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As Divided for a Regular Year
Tanya for 14 Cheshvan
[The Alter Rebbe now provides a deeper understanding of the above letter].
It is stated in the sacred Zohar that "When a tzaddik departs he is to be found in all the worlds more than during his lifetime..."
Now this needs to be understood:
For, granted that he is to be found increasingly in the upper worlds when he ascends there [following his passing]; but now is he found more in this world?
This may be explained along the lines of [a teaching] which I received concerning the idiom of our Sages, of blessed memory, that [a departed tzaddik] "has left life to all the living."
[As mentioned above, the expression is problematic: surely he has not left anyone life which was not their own. The Alter Rebbe will now explain in what sense it may truly be said that the departed tzaddik left his surviving disciples something of his own life.]
As is known, the life of a tzaddik is not a fleshly life but a spiritual life, consisting of faith, awe, and love.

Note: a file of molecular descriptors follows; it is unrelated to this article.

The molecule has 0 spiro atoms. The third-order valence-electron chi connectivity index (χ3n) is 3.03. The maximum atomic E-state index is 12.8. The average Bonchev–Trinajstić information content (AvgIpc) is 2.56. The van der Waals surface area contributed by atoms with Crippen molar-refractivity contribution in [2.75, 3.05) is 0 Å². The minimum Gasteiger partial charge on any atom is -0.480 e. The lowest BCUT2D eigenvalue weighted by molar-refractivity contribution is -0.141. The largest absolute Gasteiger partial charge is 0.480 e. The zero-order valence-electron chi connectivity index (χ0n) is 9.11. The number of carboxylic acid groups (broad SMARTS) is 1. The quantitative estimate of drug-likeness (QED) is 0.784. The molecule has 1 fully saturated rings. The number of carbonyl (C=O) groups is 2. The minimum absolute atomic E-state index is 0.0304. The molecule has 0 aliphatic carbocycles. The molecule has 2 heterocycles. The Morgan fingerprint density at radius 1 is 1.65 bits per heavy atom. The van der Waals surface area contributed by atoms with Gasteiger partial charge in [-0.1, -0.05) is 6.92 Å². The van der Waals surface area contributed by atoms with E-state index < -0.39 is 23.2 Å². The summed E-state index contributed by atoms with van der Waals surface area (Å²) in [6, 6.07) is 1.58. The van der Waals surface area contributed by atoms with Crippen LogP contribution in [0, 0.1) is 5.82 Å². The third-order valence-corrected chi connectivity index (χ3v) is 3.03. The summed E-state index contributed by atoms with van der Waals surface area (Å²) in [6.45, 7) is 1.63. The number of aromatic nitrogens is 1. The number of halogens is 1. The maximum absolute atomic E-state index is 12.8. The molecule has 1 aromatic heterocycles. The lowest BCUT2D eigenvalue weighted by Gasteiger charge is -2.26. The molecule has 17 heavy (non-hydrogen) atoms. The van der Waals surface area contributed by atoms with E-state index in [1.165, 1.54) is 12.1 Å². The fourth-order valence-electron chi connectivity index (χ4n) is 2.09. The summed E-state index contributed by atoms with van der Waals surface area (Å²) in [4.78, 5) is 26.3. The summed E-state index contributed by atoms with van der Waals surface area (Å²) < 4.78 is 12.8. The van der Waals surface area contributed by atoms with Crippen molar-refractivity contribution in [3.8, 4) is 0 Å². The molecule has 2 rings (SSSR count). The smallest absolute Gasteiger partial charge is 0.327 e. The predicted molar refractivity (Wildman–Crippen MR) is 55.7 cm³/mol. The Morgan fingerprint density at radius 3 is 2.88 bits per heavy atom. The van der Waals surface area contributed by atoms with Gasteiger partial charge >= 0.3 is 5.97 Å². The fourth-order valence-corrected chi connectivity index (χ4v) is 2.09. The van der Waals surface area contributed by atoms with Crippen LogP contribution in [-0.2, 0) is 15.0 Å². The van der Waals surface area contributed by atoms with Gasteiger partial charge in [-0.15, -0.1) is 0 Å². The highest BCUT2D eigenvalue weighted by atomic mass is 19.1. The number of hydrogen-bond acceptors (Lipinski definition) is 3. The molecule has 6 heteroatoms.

[These he possesses not only for himself but transmits to his disciples as well.
In Scripture, we find that faith, awe and love, are each termed "life".]
Thus of faith it is written,  "And a tzaddik lives by his faith."
Of awe it is written,  "The awe of G-d [leads] to life."
And of love it is written,  "He who pursues tzedakah and Chesed, will find life," and Chesed signifies love, [for love is its core.
Hence, when the term "life" is used to describe Chesed, it applies to love as well.
To sum up: Faith in G-d, and the awe and love of Him, are thus all referred to as "life".]
Now these three attributes are present in every world, up to the highest of levels, all proportionate to the levels of the worlds, one higher than the other, by way of cause and effect, as is known.
[At any level, each world serves as an antecedent (a "cause") to the lesser world (the "effect") which it brings into being.]
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